Kuskovo (Russian: Куско́во) was the summer country house and estate of the Sheremetev family. Built in the mid-18th century, it was originally situated several miles to the east of Moscow but now is part of the East District of the city. It was one of the first great summer country estates of the Russian nobility, and one of the few near Moscow still preserved. Today the estate is the home of the Russian State Museum of Ceramics, and the park is a favourite place of recreation for Muscovites.
In the 17th century Kuskovo became the property of Boris Petrovich Sheremetev (1652-1719), a Russian Field Marshal under Czar Peter the Great, who led the Russian Army in the victory over the Swedes at the Battle of Poltava (1707) in the Great Northern War. There was already a wooden church on the site, a house and several ponds.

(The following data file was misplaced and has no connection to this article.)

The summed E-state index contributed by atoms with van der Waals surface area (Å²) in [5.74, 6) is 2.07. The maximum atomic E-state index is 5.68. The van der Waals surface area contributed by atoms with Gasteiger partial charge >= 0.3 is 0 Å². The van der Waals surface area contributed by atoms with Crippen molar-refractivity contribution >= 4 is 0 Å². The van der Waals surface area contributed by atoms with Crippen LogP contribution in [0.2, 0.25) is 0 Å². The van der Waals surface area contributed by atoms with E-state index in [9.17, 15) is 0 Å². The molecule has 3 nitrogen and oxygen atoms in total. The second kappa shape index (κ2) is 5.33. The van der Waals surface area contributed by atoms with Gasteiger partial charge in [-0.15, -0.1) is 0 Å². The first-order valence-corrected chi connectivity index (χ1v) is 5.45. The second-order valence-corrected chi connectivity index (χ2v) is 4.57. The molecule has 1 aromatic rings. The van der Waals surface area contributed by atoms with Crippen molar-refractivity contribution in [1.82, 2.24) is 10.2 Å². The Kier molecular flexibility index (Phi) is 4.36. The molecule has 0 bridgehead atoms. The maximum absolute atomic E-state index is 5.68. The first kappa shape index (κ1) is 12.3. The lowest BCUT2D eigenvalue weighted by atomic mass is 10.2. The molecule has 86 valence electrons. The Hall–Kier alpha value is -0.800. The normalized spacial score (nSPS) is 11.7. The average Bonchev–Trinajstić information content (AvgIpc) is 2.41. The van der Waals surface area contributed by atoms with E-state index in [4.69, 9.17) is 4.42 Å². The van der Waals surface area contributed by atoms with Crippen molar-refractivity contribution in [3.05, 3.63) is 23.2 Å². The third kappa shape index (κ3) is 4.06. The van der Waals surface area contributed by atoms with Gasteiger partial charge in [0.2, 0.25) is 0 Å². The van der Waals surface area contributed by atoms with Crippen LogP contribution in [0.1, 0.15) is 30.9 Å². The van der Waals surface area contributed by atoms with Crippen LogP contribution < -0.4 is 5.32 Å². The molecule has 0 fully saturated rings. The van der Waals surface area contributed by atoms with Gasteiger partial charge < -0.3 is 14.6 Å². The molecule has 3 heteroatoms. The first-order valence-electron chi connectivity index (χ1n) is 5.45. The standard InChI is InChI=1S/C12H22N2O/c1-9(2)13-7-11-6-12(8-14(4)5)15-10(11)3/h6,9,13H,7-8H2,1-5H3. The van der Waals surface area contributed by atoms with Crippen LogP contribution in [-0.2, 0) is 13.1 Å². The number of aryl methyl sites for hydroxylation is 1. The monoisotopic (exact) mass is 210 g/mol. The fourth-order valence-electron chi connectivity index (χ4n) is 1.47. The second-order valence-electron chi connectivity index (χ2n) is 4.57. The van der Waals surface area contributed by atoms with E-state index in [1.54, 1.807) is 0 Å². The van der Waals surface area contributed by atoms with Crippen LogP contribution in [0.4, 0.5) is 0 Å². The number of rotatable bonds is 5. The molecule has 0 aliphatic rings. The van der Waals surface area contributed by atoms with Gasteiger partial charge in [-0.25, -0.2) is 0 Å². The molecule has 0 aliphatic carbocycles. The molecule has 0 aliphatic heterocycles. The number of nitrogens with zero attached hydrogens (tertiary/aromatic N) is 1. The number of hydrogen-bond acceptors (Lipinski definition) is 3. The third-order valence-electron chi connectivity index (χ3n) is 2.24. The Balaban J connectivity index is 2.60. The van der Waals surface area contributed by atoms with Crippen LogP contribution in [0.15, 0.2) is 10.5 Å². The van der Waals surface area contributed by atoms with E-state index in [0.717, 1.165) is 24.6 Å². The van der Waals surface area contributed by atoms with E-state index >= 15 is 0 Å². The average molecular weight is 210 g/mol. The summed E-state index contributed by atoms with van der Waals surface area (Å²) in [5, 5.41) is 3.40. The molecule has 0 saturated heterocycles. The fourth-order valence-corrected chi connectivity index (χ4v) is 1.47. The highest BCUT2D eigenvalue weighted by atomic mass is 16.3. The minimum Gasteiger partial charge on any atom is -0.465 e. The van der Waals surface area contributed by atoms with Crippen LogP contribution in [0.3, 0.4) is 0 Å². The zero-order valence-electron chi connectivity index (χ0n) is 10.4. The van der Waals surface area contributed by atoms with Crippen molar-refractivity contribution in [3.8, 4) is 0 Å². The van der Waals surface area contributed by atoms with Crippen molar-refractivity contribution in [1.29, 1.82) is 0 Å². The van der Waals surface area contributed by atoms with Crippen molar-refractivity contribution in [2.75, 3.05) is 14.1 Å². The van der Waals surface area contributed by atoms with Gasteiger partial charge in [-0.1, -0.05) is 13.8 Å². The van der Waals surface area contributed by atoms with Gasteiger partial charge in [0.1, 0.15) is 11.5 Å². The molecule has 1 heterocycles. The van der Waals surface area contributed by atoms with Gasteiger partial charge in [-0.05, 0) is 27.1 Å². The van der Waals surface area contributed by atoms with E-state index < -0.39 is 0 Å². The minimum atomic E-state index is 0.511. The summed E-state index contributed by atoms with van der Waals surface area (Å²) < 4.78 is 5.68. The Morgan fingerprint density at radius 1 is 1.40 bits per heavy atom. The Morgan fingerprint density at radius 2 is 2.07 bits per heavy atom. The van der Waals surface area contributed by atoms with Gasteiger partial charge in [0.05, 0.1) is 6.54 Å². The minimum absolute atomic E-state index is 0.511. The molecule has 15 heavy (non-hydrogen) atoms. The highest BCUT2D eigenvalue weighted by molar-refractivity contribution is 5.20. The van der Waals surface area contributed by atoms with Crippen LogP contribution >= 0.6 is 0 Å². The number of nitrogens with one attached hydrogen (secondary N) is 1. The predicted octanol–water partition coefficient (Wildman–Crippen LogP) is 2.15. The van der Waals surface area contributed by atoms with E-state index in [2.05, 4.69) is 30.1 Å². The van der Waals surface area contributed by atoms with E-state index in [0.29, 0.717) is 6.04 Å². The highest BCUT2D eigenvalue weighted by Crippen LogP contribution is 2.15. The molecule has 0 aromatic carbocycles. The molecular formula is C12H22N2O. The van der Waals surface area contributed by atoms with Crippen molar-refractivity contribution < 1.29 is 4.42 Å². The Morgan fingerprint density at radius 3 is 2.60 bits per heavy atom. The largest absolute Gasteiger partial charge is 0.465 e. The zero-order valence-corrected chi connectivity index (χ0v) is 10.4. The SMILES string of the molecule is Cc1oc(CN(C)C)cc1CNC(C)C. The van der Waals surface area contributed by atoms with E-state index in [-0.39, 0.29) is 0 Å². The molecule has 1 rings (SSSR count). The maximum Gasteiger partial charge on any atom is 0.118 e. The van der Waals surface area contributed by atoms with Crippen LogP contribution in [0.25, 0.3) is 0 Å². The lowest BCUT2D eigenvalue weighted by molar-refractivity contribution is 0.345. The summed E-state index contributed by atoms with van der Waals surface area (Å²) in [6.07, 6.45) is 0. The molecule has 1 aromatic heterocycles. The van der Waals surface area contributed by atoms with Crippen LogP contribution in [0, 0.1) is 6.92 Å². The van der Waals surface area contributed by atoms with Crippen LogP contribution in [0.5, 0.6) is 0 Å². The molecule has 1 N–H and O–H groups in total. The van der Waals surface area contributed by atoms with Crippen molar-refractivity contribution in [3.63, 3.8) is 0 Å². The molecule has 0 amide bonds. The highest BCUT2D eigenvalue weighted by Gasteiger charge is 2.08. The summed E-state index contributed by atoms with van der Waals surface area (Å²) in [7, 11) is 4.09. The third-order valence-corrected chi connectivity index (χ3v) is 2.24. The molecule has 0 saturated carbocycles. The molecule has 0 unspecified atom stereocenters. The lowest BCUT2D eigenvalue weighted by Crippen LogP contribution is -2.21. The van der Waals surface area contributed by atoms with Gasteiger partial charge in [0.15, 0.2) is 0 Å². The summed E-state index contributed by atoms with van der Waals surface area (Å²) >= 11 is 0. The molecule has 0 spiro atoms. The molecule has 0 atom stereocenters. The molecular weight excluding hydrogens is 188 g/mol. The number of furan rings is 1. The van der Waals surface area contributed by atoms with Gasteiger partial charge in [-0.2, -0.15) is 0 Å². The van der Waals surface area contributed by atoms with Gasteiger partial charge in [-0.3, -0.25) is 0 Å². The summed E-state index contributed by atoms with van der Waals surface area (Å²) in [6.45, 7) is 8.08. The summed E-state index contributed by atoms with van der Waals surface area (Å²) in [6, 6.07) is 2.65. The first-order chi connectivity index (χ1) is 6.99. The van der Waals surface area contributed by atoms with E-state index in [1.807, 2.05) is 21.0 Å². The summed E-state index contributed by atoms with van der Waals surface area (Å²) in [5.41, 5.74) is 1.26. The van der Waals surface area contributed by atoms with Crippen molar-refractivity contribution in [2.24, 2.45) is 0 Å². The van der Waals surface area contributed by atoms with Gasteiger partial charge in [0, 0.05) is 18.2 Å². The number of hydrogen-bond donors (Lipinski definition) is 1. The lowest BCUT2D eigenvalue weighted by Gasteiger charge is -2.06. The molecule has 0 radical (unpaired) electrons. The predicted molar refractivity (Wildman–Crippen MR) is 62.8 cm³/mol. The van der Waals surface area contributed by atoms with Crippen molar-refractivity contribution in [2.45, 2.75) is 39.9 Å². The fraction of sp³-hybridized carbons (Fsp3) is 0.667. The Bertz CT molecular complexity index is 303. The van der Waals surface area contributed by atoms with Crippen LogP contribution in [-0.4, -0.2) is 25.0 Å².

The palace was constructed by his son Petr Borisovich Sheremetev (1713-1787). Count Sheremetev was one of the richest men in Russia, close to the court and a patron of the arts. He built Kuskovo at approximately the same time that he built a city palace on the banks of the Fontanka River in St. Petersburg. When he decided to build a palace at Kuskovo, he ordered that it be larger and more beautiful than the estates of other nobles, and equal to any residence of the Czars. Since it was less than a day's journey from the center of Moscow, it was not designed to accommodate overnight guests, nor for agriculture or any other practical purpose, but purely as a place for entertainment, ceremony and festivities.